The New Yorker's slam on Wes Clark.

Military analysis.
Nov. 13 2003 7:13 PM

Defending the General

The New Yorker's unfair slam on Wes Clark and his role in the Kosovo war.

What's so bad about winning a war?
What's so bad about winning a war?

I don't know whether Gen. Wesley Clark is qualified to be president, but Peter J. Boyer's profile in this week's New Yorker—which paints him as scarily unqualified—is an unfair portrait as well as a misleading, occasionally inaccurate précis of the 1999 Kosovo war and Clark's role in commanding it.

Boyer relies heavily on some of Clark's fellow retired Army generals who clearly despise him. The gist of their critique, as Boyer summarizes, is that Clark, while a brilliant analyst, "had a certainty about the rightness of his views which led to conflicts with his colleagues and, sometimes, his superiors."


I have met a fair number of generals, and I can't think of a single one who did not have "a certainty about the rightness of his views." There may have been a couple of one-star generals who expressed this certainty in a modest tone, but above that rank—and Clark retired as a four-star general—their confidence easily became belligerent if their opinions were challenged.

Boyer acknowledges that Clark alienated some generals simply because he rubbed them the wrong way. First in his class at West Point, a Rhodes Scholar, an officer who felt at ease as a White House fellow and as a high-level Pentagon planning analyst—Clark's résumé did not fit many traditionalist officers' view of a warrior. However, Clark's most outspoken critics disliked him because of his views and actions during Kosovo, and that is where Boyer misreads both content and context.

Kosovo was the United States' first post-Cold War experiment in "humanitarian intervention." Clark, who was the U.S. Supreme Allied Commander in Europe (and who, before that, had been a military aide in the Dayton negotiations over Bosnia), supported going to war in order to protect the Kosovars from the savagery of Serbian leader Slobodan Milosevic. Secretary of Defense William Cohen and the entire Joint Chiefs of Staff, who had no taste for interventions of practically any sort, opposed it.

That much, Boyer has right. But much else, he does not.

For instance, he portrays Clark as not only maneuvering around the chiefs in his advocacy, but also as drawing a lackadaisical Clinton White House—distracted by domestic troubles over Monica Lewinsky—into war. In fact, however, Clinton may have been distracted somewhat, but Secretary of State Madeleine Albright was not. Albright was a fiery supporter of military intervention in the Balkans (many have written of the famous meeting where she appalled the reticent chiefs by saying, "What good are all these fine troops you keep telling us about if we can't use them?"). Albright was the prime mover; many observers at the time—supporters and critics alike—called it "Madeleine's war." And her prime collaborator, Richard Holbrooke, Clinton's envoy to Bosnia, also enjoyed direct access to the president.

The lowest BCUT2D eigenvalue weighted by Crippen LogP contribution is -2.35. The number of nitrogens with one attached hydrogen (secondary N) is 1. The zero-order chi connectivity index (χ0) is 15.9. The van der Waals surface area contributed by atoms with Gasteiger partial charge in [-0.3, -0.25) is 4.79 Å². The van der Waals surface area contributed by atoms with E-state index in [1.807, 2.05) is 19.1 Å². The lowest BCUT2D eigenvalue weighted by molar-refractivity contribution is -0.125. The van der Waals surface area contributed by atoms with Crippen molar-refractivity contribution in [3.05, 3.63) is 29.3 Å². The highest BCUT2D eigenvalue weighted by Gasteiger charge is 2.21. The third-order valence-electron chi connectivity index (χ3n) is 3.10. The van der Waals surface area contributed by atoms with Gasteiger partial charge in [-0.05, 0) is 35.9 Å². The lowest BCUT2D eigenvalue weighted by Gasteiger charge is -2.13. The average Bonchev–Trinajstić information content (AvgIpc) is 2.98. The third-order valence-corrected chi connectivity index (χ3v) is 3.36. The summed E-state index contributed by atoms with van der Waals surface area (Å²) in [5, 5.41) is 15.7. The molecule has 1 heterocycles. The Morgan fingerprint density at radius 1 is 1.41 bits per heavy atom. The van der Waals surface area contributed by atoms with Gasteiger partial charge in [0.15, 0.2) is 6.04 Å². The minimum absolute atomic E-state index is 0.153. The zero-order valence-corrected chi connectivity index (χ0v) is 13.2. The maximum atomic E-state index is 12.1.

So it is more than a bit startling to read, in Boyer's article, the following sentence: "Clark's view, which had the support of Secretary of State Madeleine Albright and Holbrooke, prevailed." It would be more apt to say, "Albright's view, which had the support of Holbrooke and Clark, prevailed." She welcomed Clark's endorsement, but she didn't need it to make her argument or to win it.

Boyer also distorts the war itself, mischaracterizing it as a senseless adventure. He tacitly takes the chiefs' position on this, without noting that many others besides Clark (and, for that matter, Albright and Holbrooke) held otherwise. Thousands of Bosnians were dying in a war that U.S. military power could have ended. Hundreds of thousands of Rwandans had recently been massacred in a civil war to which neither the United States nor the United Nations raised a finger, much less a fighter plane, in protest. Many of those pushing for intervention—and they included not just Clark but some of the most liberal, customarily antiwar politicians and columnists—wanted above all to avert another massacre. A case could be made—and the chiefs made it—that the United States shouldn't get involved in such messes where our own national security wasn't threatened. But it is false to attribute Clark's passionate lobbying, as Boyer pretty much does, to mere stubbornness.

Boyer is also off base when he likens the Kosovo conflict to George W. Bush's war in Iraq. He notes that Clark recently criticized Bush for invading Iraq without U.N. approval, yet observes that the Kosovo war was also initiated without the Security Council's permission. The bypassing of the United Nations that marked the onset of Kosovo, he writes, "did not seem entirely dissimilar from the prewar maneuverings regarding Iraq," when Bush bypassed the U.N. and resorted to a "coalition of the willing."



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